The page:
Google announces Android O with picture-in-picture mode, keyboard navigation and more

It’s here. Finally. Google has announced the next iteration of Android – the Android O. While Google hasn’t announced the version number, in all likelihood, Android O will be Android 8.0 when it’s released publicly later this year. For those unaware, Android 7.0 is Nougat with the latest publicly available version being 7.1.1.


Coming back to Android O, Google has announced this Android OS with many new features. However, this is just a developer preview which can be flashed on devices like Nexus 5X, Nexus 6P, Nexus Player, Pixel, Pixel XL and Pixel C. Also, as we said, this is a developer preview and not the final version, hence, don’t expect it to be buttery smooth. Google has already stated that it will have lots of bugs and more improvements will keep coming.

Key features in Android O:

  • Background Limits: With background limits, Google aims to improve the battery life of the Android devices. To make it happen, Google has put automatic limits on what the apps can do in the background. These changes make it easier to create apps that have low impact on a user’s device and battery.
  • Notification Channels: With notification channels, developers can give users more control over the notification of their apps. Instead of blocking all the notifications of an app, users can decide which notification channels of an app do they want to block.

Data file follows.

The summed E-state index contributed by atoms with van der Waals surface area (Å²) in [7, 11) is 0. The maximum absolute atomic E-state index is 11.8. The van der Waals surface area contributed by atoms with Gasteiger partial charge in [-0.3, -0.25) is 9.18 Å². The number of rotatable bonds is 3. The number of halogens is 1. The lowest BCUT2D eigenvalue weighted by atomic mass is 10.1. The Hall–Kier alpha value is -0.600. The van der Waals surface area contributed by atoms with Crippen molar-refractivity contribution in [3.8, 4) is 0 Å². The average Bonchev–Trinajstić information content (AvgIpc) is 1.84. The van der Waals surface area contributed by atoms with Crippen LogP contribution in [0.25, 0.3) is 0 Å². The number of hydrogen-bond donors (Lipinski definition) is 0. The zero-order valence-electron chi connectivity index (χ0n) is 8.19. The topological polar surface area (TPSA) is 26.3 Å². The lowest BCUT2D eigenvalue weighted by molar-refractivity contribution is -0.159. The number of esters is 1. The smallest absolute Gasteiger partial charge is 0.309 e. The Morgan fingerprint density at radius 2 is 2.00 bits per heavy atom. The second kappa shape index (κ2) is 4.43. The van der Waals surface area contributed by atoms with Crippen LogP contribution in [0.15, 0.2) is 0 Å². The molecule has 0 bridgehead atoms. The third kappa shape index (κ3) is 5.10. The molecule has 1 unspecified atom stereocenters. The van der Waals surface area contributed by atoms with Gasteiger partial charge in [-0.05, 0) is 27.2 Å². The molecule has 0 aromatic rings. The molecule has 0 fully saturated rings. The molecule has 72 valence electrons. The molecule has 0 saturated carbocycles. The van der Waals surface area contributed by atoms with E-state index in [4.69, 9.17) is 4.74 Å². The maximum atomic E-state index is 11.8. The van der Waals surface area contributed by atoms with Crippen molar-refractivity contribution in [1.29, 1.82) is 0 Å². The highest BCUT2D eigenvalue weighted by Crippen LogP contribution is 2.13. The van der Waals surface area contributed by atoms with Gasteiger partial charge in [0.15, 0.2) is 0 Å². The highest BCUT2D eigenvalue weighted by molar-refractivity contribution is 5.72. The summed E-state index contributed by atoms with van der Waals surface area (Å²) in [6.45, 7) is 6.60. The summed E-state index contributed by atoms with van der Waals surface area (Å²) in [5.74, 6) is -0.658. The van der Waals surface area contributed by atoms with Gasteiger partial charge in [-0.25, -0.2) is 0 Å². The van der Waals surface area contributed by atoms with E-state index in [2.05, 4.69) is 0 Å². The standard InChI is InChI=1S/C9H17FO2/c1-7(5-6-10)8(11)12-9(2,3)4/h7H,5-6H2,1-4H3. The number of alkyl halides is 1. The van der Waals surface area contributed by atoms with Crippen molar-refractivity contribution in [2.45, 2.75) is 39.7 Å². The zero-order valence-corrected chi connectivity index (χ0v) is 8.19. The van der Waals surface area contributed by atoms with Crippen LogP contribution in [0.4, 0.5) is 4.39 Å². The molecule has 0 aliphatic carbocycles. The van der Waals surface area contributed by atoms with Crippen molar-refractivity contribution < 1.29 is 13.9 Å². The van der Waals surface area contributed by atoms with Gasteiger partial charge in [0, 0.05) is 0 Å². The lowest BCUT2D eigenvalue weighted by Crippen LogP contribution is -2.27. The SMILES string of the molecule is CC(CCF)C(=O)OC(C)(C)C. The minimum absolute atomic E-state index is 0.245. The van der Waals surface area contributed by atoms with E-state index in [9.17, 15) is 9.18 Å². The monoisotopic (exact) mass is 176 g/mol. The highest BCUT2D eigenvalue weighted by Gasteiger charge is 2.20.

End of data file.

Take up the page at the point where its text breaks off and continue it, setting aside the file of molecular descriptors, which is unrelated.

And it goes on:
• Autofill APIs: We all are now used to autofill which automatically fills in the information in text fields. Well, with the Autofill APIs on Android O, users can select a default app for autofilling information (say LastPass to fill user credentials) in the apps.
  • Picture-in-Picture (PIP): This one’s our favorite. With PIP mode, users can now watch a video on their Android device while chatting with their friends or doing shopping for mobile accessories from an online shopping app. Apart from this, Android O also comes with support for multi-display which would allow users to launch activities on a remote display.
  • Adaptive Icons: Developers can now create adaptive icons that the system displays in different shapes based on a mask selected by the device. The system will also animate the interactions with the icons and also use them in the launcher, shortcuts, settings, sharing dialogs and in the overview screen.
  • Keyboard Navigation: With Android O, Google is focusing on building a more reliable, predictable model for “arrow” and “tab” navigation that aids both developers and end users. This well help navigate users in the app easily with the keyboard. Well, we hope we will finally be able to put the cursor exactly where we want with ease.

Well, these are some of the key features in Android O. There’s much more that comes with Android O. If you are interested in reading it all, you can head on to the Source link below.